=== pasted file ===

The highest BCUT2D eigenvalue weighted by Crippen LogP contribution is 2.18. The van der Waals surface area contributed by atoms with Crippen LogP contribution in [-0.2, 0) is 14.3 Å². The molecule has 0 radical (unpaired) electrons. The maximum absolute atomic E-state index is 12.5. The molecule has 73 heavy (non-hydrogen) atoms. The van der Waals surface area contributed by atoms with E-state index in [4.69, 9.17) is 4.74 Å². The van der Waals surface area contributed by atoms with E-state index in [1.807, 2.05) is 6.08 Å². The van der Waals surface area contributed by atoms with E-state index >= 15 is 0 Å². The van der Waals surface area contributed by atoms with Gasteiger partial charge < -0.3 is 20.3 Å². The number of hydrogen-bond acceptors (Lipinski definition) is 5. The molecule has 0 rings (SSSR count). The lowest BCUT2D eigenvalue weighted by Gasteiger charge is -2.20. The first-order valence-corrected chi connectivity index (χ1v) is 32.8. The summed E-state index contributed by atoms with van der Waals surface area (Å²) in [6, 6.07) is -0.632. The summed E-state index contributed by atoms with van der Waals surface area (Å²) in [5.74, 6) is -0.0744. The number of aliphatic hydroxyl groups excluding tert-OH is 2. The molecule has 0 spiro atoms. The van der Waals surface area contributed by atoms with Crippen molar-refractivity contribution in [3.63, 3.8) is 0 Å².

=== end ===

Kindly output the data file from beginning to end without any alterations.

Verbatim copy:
The highest BCUT2D eigenvalue weighted by Crippen LogP contribution is 2.18. The van der Waals surface area contributed by atoms with Crippen LogP contribution in [-0.2, 0) is 14.3 Å². The molecule has 0 radical (unpaired) electrons. The maximum absolute atomic E-state index is 12.5. The molecule has 73 heavy (non-hydrogen) atoms. The van der Waals surface area contributed by atoms with E-state index in [4.69, 9.17) is 4.74 Å². The van der Waals surface area contributed by atoms with E-state index in [1.807, 2.05) is 6.08 Å². The van der Waals surface area contributed by atoms with E-state index >= 15 is 0 Å². The van der Waals surface area contributed by atoms with Gasteiger partial charge < -0.3 is 20.3 Å². The number of hydrogen-bond acceptors (Lipinski definition) is 5. The molecule has 0 rings (SSSR count). The lowest BCUT2D eigenvalue weighted by Gasteiger charge is -2.20. The first-order valence-corrected chi connectivity index (χ1v) is 32.8. The summed E-state index contributed by atoms with van der Waals surface area (Å²) in [6, 6.07) is -0.632. The summed E-state index contributed by atoms with van der Waals surface area (Å²) in [5.74, 6) is -0.0744. The number of aliphatic hydroxyl groups excluding tert-OH is 2. The molecule has 0 spiro atoms. The van der Waals surface area contributed by atoms with Crippen molar-refractivity contribution in [3.63, 3.8) is 0 Å².